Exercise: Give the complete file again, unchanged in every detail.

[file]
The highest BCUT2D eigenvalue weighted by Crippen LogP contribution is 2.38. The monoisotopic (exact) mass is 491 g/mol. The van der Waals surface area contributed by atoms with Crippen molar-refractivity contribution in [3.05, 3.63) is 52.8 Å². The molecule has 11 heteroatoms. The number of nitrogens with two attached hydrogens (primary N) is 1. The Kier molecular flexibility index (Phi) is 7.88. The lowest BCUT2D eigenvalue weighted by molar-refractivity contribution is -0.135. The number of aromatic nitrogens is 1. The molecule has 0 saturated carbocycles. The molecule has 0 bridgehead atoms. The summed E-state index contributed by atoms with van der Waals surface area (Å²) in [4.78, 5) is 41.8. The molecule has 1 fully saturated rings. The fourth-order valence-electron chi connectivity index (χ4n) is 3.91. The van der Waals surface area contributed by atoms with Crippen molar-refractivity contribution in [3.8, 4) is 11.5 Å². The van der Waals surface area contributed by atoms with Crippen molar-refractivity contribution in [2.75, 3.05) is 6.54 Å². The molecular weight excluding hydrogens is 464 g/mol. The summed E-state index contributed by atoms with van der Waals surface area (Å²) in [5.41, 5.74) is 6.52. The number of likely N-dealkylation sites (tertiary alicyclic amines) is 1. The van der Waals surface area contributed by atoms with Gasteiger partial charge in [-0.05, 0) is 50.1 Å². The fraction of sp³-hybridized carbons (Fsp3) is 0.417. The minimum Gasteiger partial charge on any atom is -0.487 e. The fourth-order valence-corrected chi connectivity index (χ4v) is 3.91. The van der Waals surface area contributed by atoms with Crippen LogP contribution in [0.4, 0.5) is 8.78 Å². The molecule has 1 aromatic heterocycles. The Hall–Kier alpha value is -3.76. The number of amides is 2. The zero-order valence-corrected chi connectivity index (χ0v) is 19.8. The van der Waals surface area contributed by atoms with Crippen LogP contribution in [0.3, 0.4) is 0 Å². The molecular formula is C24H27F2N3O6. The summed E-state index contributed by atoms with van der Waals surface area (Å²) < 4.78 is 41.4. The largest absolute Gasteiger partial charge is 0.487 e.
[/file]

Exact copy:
The highest BCUT2D eigenvalue weighted by Crippen LogP contribution is 2.38. The monoisotopic (exact) mass is 491 g/mol. The van der Waals surface area contributed by atoms with Crippen molar-refractivity contribution in [3.05, 3.63) is 52.8 Å². The molecule has 11 heteroatoms. The number of nitrogens with two attached hydrogens (primary N) is 1. The Kier molecular flexibility index (Phi) is 7.88. The lowest BCUT2D eigenvalue weighted by molar-refractivity contribution is -0.135. The number of aromatic nitrogens is 1. The molecule has 0 saturated carbocycles. The molecule has 0 bridgehead atoms. The summed E-state index contributed by atoms with van der Waals surface area (Å²) in [4.78, 5) is 41.8. The molecule has 1 fully saturated rings. The fourth-order valence-electron chi connectivity index (χ4n) is 3.91. The van der Waals surface area contributed by atoms with Crippen molar-refractivity contribution in [3.8, 4) is 11.5 Å². The van der Waals surface area contributed by atoms with Crippen molar-refractivity contribution in [2.75, 3.05) is 6.54 Å². The molecular weight excluding hydrogens is 464 g/mol. The summed E-state index contributed by atoms with van der Waals surface area (Å²) in [5.41, 5.74) is 6.52. The number of likely N-dealkylation sites (tertiary alicyclic amines) is 1. The van der Waals surface area contributed by atoms with Gasteiger partial charge in [-0.05, 0) is 50.1 Å². The fraction of sp³-hybridized carbons (Fsp3) is 0.417. The minimum Gasteiger partial charge on any atom is -0.487 e. The fourth-order valence-corrected chi connectivity index (χ4v) is 3.91. The van der Waals surface area contributed by atoms with Crippen LogP contribution in [0.4, 0.5) is 8.78 Å². The molecule has 1 aromatic heterocycles. The Hall–Kier alpha value is -3.76. The number of amides is 2. The zero-order valence-corrected chi connectivity index (χ0v) is 19.8. The van der Waals surface area contributed by atoms with Crippen LogP contribution in [0.3, 0.4) is 0 Å². The molecular formula is C24H27F2N3O6. The summed E-state index contributed by atoms with van der Waals surface area (Å²) < 4.78 is 41.4. The largest absolute Gasteiger partial charge is 0.487 e.